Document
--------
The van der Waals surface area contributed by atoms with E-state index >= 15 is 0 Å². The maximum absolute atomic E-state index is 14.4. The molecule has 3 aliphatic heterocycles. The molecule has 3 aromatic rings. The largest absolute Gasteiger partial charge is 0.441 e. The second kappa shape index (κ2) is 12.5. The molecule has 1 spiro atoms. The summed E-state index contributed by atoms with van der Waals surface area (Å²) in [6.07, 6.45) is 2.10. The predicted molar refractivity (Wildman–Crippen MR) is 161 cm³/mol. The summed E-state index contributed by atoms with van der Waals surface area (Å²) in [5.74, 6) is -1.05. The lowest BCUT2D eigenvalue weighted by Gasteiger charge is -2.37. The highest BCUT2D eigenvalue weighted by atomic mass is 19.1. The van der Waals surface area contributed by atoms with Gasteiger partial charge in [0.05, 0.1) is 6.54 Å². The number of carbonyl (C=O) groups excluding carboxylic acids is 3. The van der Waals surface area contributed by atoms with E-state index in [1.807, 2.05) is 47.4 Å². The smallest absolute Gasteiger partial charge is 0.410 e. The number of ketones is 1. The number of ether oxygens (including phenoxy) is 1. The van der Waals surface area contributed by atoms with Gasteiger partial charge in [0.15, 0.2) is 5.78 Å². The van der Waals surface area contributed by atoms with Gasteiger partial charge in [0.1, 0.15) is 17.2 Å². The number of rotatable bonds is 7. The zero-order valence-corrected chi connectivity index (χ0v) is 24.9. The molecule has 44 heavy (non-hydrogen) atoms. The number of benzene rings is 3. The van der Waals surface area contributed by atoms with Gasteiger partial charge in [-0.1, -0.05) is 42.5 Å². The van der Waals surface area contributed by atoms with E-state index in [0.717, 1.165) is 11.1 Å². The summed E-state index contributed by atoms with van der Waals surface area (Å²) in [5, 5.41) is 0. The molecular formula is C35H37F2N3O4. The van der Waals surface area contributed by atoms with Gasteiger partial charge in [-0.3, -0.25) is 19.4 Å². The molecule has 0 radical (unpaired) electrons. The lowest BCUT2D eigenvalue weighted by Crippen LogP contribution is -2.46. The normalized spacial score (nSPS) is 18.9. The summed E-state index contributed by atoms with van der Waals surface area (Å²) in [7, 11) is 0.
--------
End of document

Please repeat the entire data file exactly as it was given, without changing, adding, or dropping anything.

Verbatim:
The van der Waals surface area contributed by atoms with E-state index >= 15 is 0 Å². The maximum absolute atomic E-state index is 14.4. The molecule has 3 aliphatic heterocycles. The molecule has 3 aromatic rings. The largest absolute Gasteiger partial charge is 0.441 e. The second kappa shape index (κ2) is 12.5. The molecule has 1 spiro atoms. The summed E-state index contributed by atoms with van der Waals surface area (Å²) in [6.07, 6.45) is 2.10. The predicted molar refractivity (Wildman–Crippen MR) is 161 cm³/mol. The summed E-state index contributed by atoms with van der Waals surface area (Å²) in [5.74, 6) is -1.05. The lowest BCUT2D eigenvalue weighted by Gasteiger charge is -2.37. The highest BCUT2D eigenvalue weighted by atomic mass is 19.1. The van der Waals surface area contributed by atoms with Gasteiger partial charge in [0.05, 0.1) is 6.54 Å². The number of carbonyl (C=O) groups excluding carboxylic acids is 3. The van der Waals surface area contributed by atoms with E-state index in [1.807, 2.05) is 47.4 Å². The smallest absolute Gasteiger partial charge is 0.410 e. The number of ketones is 1. The number of ether oxygens (including phenoxy) is 1. The van der Waals surface area contributed by atoms with Gasteiger partial charge in [0.15, 0.2) is 5.78 Å². The van der Waals surface area contributed by atoms with Gasteiger partial charge in [0.1, 0.15) is 17.2 Å². The number of rotatable bonds is 7. The zero-order valence-corrected chi connectivity index (χ0v) is 24.9. The molecule has 44 heavy (non-hydrogen) atoms. The number of benzene rings is 3. The van der Waals surface area contributed by atoms with Gasteiger partial charge in [-0.1, -0.05) is 42.5 Å². The van der Waals surface area contributed by atoms with E-state index in [0.717, 1.165) is 11.1 Å². The summed E-state index contributed by atoms with van der Waals surface area (Å²) in [5, 5.41) is 0. The molecular formula is C35H37F2N3O4. The van der Waals surface area contributed by atoms with Gasteiger partial charge in [-0.3, -0.25) is 19.4 Å². The molecule has 0 radical (unpaired) electrons. The lowest BCUT2D eigenvalue weighted by Crippen LogP contribution is -2.46. The normalized spacial score (nSPS) is 18.9. The summed E-state index contributed by atoms with van der Waals surface area (Å²) in [7, 11) is 0.